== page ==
Is this the best movie I’ve ever seen about dreaming? No. That’s still Eternal Sunshine of the Spotless Mind. Is this the best heist movie I’ve ever seen? No. That’s still Heat. Is this even the best movie I’ve seen this year? Nope. Toy Story 3 is still number one in my book. But this is easily the most ambitious movie I’ve seen in the last few years and for that, I loved it.
Actually, as I sat down to write this, I found myself in two places: how I felt as the credits rolled and how I feel now that I’ve slept on it and have thought about it.
When the credits started to roll and I ungripped the arm rest, the first word that came to mind was “awesome.” I was totally engaged and thrilled for 98% of the 148 minute running time. At no point did I think the movie was too expository (as I’ve heard in a few reviews) or too cold (although I didn’t feel very attached to any of the characters or consequences). I was never confused (I still have doubts about my own theories). My only qualm with the movie within 15 minutes of seeing it was that Leonardo DiCaprio essentially played the same character in Shutter Island (sans the horrible Boston accent making this the better of the two performances) but it didn’t bother me too much because Joseph Gordon-Levitt and Tom Hardy stole the movie from him.
When I woke up this morning and started to contemplate what I would write about this movie, I started tearing it apart layer by layer (much like getting kicked out of each layer of a dream in the film). The movie did, in fact, seem colder to me. It feels like Christopher Nolan spent all these years (he allegedly spent 10 years writing the script) creating the dream landscapes and rules and then writing a story around them (like level-building in a video game and then seeing if it’s playable…maybe that’s why it took so long to write). The nature of how the totems work (not Mal/Cobb’s top, but the loaded die and chess piece) for everyone and limbo seemed kind of flaky (it may play better on a second viewing). I was disappointed how Ellen Page and Marion Cotillard were kind of wasted or, at least, not used to the best of their abilities.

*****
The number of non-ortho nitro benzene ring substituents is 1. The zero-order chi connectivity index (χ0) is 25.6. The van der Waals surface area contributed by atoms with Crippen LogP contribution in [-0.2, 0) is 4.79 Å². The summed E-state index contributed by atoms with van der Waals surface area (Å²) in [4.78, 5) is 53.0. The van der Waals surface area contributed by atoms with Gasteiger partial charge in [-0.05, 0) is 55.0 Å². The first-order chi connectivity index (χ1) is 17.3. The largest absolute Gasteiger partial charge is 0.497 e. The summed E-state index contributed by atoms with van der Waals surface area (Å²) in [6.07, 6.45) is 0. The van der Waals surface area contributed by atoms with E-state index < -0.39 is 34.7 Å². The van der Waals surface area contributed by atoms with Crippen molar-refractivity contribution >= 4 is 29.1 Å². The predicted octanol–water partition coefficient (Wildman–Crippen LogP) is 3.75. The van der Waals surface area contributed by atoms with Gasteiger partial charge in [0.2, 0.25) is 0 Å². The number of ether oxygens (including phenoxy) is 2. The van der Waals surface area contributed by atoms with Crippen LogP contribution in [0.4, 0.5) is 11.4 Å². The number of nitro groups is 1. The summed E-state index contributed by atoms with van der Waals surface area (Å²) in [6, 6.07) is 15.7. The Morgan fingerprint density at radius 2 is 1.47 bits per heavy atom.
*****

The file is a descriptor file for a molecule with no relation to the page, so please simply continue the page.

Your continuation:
So what’s more important: how I viewed Inception as a piece of entertainment or how it holds up as a movie? This is similar to my feelings about Avatar. After I finished watching Avatar in IMAX 3D, I immediately thought that it was essentially Ferngully The Last Rainforest by James Cameron but still gave it Four Seans because I thought the 3D experience was amazing and I was happy to have been thrilled by a movie for once despite having more plot holes than pasta strainer.
Ultimately, I found Inception incredibly entertaining and can’t wait to see it again. It should be seen for Nolan’s ambition alone. It’s good to see an original, large-scale film which is rare these days. By no means do I think this is a perfect film but I do think it is worth seeing.